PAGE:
“While no decisions have been made about Department of Defence activities on the islands based on the study, DOD continues to focus on ensuring its installations and infrastructure are resilient to a wide range of threats. The department’s understanding of rising sea levels will enable the military services and agencies in affected areas to make informed decisions on how to continue to execute their missions, Babb added.
Meanwhile, President Donald Trump has stacked his cabinet with climate change sceptics, which has had a clear effect on his policies. The national security strategy the Trump administration released in December made no mention of climate change whatsoever, despite the fact Defence Secretary James Mattis has acknowledged it as a threat.
“Climate change is impacting stability in areas of the world where our troops are operating today,” Mattis said in unpublished testimony provided to the Senate Armed Services Committee following his confirmation hearing in January 2017.
Experts broadly agree that climate change poses a significant challenge to national security as well and don’t see Trump doing anything to address this issue.
‘I’m not aware of actions being taken by this administration to address this risk’
“Climate change both threatens [Department of Defence] assets globally and appears to enhance the risk of civil conflict in conflict-prone countries,” Dr. Robert Kopp, a professor in the department of Earth and planetary sciences at Rutgers University and associate director of the Rutgers Energy Institute, told Business Insider.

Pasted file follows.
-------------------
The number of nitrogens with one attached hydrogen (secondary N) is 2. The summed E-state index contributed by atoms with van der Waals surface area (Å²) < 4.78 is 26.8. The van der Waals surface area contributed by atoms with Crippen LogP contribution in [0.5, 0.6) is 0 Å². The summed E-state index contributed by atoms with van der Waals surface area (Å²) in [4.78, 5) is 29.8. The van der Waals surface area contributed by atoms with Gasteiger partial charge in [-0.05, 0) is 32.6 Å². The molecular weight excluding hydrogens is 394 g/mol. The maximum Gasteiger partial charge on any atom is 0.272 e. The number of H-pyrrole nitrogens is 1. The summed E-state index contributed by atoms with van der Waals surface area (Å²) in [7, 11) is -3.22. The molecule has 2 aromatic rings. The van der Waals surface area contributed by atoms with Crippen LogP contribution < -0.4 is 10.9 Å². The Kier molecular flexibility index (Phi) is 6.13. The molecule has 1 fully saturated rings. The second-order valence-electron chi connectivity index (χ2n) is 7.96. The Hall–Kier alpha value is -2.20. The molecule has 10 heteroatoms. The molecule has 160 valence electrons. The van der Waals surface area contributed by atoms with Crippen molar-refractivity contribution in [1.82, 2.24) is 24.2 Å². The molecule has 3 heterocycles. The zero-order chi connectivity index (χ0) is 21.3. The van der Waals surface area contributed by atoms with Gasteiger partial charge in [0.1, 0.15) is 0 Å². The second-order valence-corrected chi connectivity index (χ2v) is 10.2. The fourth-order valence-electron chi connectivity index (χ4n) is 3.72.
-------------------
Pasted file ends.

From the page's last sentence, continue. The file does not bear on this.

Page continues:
“I’m not aware of actions being taken by this administration to address this risk,” he added.
Dr. Victoria Keener, a research fellow at the East-West Center in Honolulu, Hawaii, whose research focuses on the impact of climate change in Pacific Island communities, expressed similar sentiments.
“It’s fair to say that climate change poses a direct and indirect threat to US security. Directly from increasing impacts from sea level rise, waves, and intense storms on coastal military infrastructure; indirectly from salinized groundwater supplies and soils, threats to human health, and human migration induced by climate impacts and instability,” Keener told Business Insider.
“While the threats are imminent, Guam and the Marshall Islands are being proactive in identifying the problems and starting to plan adaptations and solutions,” Keener added.
Guam is also home to key US military assets, including Andersen Air Force Base, and North Korea threatened to launch missiles at the US territory more than once in 2017.
Scientists in Guam have warned climate change poses a direct threat to the island, which is the closest US territory to North Korea. US bombers stationed in Guam would undoubtedly play a key role in any military operations in the region. But research has shown Guam is among the top five most vulnerable US military installations worldwide due to coastal erosion, extreme weather and rising sea levels linked to climate change.